History of the Railroad: Article 1

The History of the American Railroad

“Who Invented the Steam Engine”

The First Practical Uses


     Believe it or not, railways have been around since the Roman Empire. The Romans had built the first railway 150 years before it was ever thought up by the United Kingdom or North America. They used two lines of stone instead of iron for its tracks. The Romans called them tramroads. They used these tramroads to transport coal from their mines to where they would ship it across the known world. These tramroad’s were not regularly used, so they did not garner very much attention. 1



Photo credit: Ethan Doyle White/Wikimedia

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     Also, as the old saying goes, “You can’t put the cart before the horse,” so we cannot put the locomotive before the steam engine.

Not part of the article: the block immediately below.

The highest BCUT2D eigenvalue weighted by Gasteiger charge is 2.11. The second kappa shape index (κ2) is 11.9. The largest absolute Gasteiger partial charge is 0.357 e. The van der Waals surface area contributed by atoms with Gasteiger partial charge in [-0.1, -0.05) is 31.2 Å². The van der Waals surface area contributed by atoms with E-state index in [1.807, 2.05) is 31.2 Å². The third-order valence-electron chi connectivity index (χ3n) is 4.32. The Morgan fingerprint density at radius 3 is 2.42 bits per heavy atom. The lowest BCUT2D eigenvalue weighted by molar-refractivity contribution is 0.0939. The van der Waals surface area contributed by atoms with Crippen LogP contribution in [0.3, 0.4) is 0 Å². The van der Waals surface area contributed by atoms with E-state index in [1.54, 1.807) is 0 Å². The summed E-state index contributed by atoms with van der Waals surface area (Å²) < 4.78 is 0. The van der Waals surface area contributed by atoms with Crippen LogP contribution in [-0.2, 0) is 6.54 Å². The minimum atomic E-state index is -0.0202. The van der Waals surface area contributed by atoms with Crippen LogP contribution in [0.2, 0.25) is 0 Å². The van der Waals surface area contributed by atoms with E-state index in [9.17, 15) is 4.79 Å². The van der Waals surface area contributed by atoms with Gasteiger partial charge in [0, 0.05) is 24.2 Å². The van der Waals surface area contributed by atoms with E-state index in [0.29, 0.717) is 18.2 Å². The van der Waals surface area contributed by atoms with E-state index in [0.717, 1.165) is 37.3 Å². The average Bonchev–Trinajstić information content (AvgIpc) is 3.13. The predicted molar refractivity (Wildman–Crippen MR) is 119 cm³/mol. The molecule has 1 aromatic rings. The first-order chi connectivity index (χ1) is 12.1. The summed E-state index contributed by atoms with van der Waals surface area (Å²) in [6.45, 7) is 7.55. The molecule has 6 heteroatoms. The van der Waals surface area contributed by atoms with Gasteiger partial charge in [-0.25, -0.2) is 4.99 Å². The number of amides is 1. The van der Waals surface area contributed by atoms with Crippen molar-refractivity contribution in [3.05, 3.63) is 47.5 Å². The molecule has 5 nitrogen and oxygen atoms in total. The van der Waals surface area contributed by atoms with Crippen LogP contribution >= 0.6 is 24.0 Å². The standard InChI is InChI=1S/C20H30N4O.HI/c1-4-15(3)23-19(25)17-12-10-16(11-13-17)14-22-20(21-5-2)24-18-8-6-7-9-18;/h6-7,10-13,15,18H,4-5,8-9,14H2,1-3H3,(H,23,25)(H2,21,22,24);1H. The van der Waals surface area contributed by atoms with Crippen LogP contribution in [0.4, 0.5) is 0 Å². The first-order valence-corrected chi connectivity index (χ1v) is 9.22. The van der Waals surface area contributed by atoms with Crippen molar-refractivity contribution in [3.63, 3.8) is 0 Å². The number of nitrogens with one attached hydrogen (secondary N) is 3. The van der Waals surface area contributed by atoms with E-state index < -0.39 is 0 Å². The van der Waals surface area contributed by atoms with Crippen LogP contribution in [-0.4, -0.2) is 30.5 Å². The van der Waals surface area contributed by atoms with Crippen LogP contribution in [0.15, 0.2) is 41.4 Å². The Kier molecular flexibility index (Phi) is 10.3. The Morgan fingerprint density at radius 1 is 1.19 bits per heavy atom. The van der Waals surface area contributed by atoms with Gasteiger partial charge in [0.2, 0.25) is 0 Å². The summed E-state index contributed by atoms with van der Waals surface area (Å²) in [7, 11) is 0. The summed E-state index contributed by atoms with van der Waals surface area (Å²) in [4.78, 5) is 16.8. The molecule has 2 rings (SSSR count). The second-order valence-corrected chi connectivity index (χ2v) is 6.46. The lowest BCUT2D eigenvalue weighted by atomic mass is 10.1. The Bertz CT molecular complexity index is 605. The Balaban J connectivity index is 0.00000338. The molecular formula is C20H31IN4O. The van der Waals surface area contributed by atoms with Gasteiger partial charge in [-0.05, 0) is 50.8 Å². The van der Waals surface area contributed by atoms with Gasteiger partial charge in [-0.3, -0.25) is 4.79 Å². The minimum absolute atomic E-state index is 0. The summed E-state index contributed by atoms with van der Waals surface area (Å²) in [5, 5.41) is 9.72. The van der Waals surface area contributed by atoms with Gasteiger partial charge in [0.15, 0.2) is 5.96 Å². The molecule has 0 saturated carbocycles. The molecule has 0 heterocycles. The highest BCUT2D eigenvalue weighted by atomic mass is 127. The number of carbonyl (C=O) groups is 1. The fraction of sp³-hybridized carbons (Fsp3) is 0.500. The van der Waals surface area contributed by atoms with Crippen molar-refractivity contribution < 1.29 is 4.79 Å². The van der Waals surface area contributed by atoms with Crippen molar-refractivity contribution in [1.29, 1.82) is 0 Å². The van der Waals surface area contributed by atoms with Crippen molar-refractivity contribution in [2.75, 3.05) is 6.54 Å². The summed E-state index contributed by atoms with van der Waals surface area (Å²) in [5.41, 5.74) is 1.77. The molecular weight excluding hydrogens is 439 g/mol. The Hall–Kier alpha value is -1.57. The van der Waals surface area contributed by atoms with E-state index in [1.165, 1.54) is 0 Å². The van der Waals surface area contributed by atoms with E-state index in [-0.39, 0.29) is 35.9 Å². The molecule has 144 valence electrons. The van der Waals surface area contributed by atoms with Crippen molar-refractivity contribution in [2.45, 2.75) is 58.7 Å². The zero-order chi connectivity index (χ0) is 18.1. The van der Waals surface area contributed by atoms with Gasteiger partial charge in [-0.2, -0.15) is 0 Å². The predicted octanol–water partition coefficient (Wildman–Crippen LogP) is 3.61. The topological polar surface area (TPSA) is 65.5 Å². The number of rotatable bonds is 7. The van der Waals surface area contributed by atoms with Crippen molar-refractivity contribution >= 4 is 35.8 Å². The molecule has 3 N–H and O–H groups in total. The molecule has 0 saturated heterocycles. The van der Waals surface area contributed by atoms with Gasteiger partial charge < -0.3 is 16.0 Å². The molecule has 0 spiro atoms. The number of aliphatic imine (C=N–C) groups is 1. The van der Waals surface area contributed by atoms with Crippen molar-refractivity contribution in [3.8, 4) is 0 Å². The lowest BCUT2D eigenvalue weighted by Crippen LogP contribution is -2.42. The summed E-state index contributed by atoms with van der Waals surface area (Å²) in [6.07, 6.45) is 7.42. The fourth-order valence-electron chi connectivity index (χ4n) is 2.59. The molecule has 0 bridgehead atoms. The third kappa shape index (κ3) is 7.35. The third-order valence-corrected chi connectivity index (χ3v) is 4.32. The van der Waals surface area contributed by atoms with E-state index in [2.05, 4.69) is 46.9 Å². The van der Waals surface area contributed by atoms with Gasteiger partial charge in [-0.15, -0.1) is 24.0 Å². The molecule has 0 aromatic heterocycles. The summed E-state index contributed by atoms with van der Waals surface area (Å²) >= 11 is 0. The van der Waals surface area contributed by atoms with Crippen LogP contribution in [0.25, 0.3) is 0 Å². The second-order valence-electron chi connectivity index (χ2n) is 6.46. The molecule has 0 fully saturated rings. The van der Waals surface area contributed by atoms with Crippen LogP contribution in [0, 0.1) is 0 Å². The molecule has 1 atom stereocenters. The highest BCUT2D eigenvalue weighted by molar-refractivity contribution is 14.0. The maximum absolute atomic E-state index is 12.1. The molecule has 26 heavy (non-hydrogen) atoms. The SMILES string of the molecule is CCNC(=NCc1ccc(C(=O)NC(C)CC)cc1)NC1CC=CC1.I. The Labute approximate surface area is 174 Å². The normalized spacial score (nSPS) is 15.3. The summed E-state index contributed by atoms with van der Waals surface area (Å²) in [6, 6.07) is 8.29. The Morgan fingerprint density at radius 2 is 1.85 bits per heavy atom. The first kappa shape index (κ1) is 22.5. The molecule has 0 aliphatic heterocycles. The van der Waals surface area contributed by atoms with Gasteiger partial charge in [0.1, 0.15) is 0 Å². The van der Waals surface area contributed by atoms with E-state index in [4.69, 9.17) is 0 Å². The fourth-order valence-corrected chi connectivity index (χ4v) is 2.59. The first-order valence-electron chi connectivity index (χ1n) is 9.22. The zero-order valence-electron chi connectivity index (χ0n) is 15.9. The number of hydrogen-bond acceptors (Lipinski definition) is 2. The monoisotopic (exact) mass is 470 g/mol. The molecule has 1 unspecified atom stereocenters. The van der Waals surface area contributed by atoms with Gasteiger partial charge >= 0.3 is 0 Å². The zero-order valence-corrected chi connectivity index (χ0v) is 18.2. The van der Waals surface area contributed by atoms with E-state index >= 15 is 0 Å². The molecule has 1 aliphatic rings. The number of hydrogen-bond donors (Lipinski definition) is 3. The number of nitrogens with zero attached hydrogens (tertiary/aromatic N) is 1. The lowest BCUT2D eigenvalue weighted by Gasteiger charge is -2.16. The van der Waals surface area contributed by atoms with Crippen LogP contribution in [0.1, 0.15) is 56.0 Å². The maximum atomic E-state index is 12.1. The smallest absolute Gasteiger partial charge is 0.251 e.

Some die hard railroad enthusiast are particular about wordology. The engine is what propels or drives the locomotive. So, to call a locomotive an engine is completely wrong.

     The question stands, who invented the steam engine? Reminds me of the original Star Trek series. Pavel Chekov would always claim Russia had invented stuff that they had not or had used someone else’s ideal. Just as the Italian’s are given credit for inventing the pizza, Greece had.

     In our quest of knowledge, we will see that a lot of people had their hands in the creation, design and development of the steam driven engine. Just as it was with the Romans first developing the railroad tracks, so is the development of the steam engine.

     The evolution of the steam engine started in the first century with a Greek inventor, Hero of Alexandria. He designed the aeolipile or the primitive steam turbine.


"The cut is copied from Hero’s “Spiritalia”, edited by Woodcroft, of London.",

Public domain, via Wikimedia Commons


     Hero’s aeolipile consisted of a hollow sphere which was mounted on a set of tubes.